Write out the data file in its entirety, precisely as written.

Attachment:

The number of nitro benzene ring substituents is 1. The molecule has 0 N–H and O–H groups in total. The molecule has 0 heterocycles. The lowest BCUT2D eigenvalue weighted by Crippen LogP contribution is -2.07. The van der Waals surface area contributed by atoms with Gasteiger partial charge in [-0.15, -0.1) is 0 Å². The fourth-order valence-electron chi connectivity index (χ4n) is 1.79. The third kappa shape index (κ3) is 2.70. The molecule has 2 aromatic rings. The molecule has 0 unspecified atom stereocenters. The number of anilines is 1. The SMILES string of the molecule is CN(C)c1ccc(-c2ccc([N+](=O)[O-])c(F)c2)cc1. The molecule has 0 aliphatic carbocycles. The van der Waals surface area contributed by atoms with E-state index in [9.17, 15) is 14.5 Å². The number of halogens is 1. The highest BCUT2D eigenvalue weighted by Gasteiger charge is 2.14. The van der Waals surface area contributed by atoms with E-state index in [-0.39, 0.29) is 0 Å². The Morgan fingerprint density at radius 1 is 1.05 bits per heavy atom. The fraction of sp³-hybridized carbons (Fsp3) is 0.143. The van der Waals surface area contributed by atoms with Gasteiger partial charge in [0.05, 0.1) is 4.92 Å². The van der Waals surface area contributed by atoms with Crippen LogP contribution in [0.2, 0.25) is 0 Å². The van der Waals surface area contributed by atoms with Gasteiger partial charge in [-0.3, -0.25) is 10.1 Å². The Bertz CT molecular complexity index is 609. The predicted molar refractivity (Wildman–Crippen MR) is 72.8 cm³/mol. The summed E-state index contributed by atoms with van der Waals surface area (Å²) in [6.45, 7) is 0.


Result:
The number of nitro benzene ring substituents is 1. The molecule has 0 N–H and O–H groups in total. The molecule has 0 heterocycles. The lowest BCUT2D eigenvalue weighted by Crippen LogP contribution is -2.07. The van der Waals surface area contributed by atoms with Gasteiger partial charge in [-0.15, -0.1) is 0 Å². The fourth-order valence-electron chi connectivity index (χ4n) is 1.79. The third kappa shape index (κ3) is 2.70. The molecule has 2 aromatic rings. The molecule has 0 unspecified atom stereocenters. The number of anilines is 1. The SMILES string of the molecule is CN(C)c1ccc(-c2ccc([N+](=O)[O-])c(F)c2)cc1. The molecule has 0 aliphatic carbocycles. The van der Waals surface area contributed by atoms with E-state index in [9.17, 15) is 14.5 Å². The number of halogens is 1. The highest BCUT2D eigenvalue weighted by Gasteiger charge is 2.14. The van der Waals surface area contributed by atoms with E-state index in [-0.39, 0.29) is 0 Å². The Morgan fingerprint density at radius 1 is 1.05 bits per heavy atom. The fraction of sp³-hybridized carbons (Fsp3) is 0.143. The van der Waals surface area contributed by atoms with Gasteiger partial charge in [0.05, 0.1) is 4.92 Å². The van der Waals surface area contributed by atoms with Crippen LogP contribution in [0.2, 0.25) is 0 Å². The van der Waals surface area contributed by atoms with Gasteiger partial charge in [-0.3, -0.25) is 10.1 Å². The Bertz CT molecular complexity index is 609. The predicted molar refractivity (Wildman–Crippen MR) is 72.8 cm³/mol. The summed E-state index contributed by atoms with van der Waals surface area (Å²) in [6.45, 7) is 0.